Reports of Brazilian federal meat inspection system in swine slaughterhouses

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Coldebella, Arlei
Kich, Jalusa
Albuquerque, Elenita
Buosi, Ricardo
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International Conference on the Epidemiology and Control of Biological, Chemical and Physical Hazards in Pigs and Pork
Iowa State University Conferences and Symposia

The SafePork conference series began in 1996 to bring together international researchers, industry, and government agencies to discuss current Salmonella research and identify research needs pertaining to both pig and pork production. In subsequent years topics of research presented at these conferences expanded to include other chemical and biological hazards to pig and pork production.


In the last decades the pig production improvement had impacted on zoonotic profile attributed to pork. This fact has created a need to modernize the meat inspection system traditionally applied, driving the focus to risks that really threaten food safety nowadays. This modernization is a trend in meat producer countries and European Union is ahead in this process. In this way, Brazil is assessing the new systems and building an own proposal which has been conducted under a national project linked by many coordinated actions. The first step of this work is to analyze the data of current inspection system. Then, the aim of this study is to evaluate the carcasses and viscera disposition reported by Brazilian Federal Meat Inspection. The analyzed database encompasses the reports of 114 slaughterhouses recorded from 2012 to 2014 into SIGSIF platform. The results were summarized by descriptive statistics on tables and figures using the SAS software. It was possible to show that the major “post mortem” causes of carcass/viscera trimming or condemnation were resulted from production diseases, as adherences (3.72%), pleurisy (0.85%), abscess (0.58%) and pneumonia (0.20%). Likewise for industrial process problems, as carcass contamination by evisceration leaking (1.8%) and traumatic lesions (1.57%). Zoonosis injuries condemnations were reported in very low frequency in a few slaughterhouses, usually once. Among the total of organs and carcass inspected, cysticercosis was registered in just 0.00092% in 25 slaughterhouses, endocarditis in 0.00193% (23 slaughterhouses), erysipelas in 0.0045% (38 slaughterhouses), sarcosporidiosis in 0.00051% (17 slaughterhouses) and tuberculosis in 0.000046% (12 slaughterhouses). Thus, the current meat inspection system is prepared to detect zoonosis that no longer occur or happen in very low frequency. In the other hand, the traditional ante and post mortem inspection methodologies are not able to detect the main current foodborne pathogens globally distributed as Salmonella.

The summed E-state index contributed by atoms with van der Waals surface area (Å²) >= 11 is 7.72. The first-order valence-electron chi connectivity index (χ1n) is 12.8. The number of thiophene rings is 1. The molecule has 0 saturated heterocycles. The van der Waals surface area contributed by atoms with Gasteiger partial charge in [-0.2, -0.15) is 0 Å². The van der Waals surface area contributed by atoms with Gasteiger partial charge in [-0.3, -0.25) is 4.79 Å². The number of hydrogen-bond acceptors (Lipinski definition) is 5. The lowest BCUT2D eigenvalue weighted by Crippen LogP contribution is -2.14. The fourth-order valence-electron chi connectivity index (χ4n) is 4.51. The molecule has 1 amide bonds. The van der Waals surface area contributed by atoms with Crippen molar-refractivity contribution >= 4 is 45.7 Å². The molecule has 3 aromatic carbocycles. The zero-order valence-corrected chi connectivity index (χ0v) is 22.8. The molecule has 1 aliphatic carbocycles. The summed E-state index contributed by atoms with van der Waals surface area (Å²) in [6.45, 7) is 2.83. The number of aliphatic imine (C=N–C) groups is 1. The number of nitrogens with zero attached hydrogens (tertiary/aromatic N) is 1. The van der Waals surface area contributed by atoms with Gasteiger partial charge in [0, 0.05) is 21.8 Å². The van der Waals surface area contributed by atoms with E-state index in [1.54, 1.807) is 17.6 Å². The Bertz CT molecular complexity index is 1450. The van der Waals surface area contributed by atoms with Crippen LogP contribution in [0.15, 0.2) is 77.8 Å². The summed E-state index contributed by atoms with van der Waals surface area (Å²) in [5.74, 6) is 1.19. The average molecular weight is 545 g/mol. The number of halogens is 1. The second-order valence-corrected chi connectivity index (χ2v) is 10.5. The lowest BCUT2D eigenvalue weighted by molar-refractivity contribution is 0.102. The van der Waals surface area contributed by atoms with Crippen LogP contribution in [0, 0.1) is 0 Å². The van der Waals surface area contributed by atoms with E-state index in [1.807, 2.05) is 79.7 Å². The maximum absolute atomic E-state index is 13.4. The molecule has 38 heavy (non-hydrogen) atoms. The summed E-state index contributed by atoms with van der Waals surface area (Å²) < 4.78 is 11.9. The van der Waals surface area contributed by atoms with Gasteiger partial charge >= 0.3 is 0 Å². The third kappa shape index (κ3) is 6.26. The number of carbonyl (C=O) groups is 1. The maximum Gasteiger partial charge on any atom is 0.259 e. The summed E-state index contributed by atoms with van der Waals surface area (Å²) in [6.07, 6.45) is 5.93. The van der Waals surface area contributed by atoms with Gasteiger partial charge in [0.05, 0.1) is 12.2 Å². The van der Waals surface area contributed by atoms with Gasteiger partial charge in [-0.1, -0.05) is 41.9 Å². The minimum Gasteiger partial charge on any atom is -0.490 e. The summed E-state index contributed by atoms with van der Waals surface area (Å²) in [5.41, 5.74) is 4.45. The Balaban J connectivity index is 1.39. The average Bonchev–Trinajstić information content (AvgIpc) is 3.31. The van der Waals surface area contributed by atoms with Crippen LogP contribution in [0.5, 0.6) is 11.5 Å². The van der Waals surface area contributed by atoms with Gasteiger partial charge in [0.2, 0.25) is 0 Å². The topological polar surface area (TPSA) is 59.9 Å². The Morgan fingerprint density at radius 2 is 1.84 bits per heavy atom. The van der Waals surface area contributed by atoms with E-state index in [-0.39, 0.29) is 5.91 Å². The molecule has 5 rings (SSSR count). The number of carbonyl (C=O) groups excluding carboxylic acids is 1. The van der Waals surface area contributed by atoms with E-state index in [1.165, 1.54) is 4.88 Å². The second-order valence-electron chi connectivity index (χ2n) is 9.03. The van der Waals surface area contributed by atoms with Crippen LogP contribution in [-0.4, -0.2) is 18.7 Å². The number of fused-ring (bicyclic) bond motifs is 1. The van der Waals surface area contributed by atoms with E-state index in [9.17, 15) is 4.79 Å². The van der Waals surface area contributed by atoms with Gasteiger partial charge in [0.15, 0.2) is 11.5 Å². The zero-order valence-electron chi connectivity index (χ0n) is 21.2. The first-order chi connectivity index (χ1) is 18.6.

Sun Jan 01 00:00:00 UTC 2017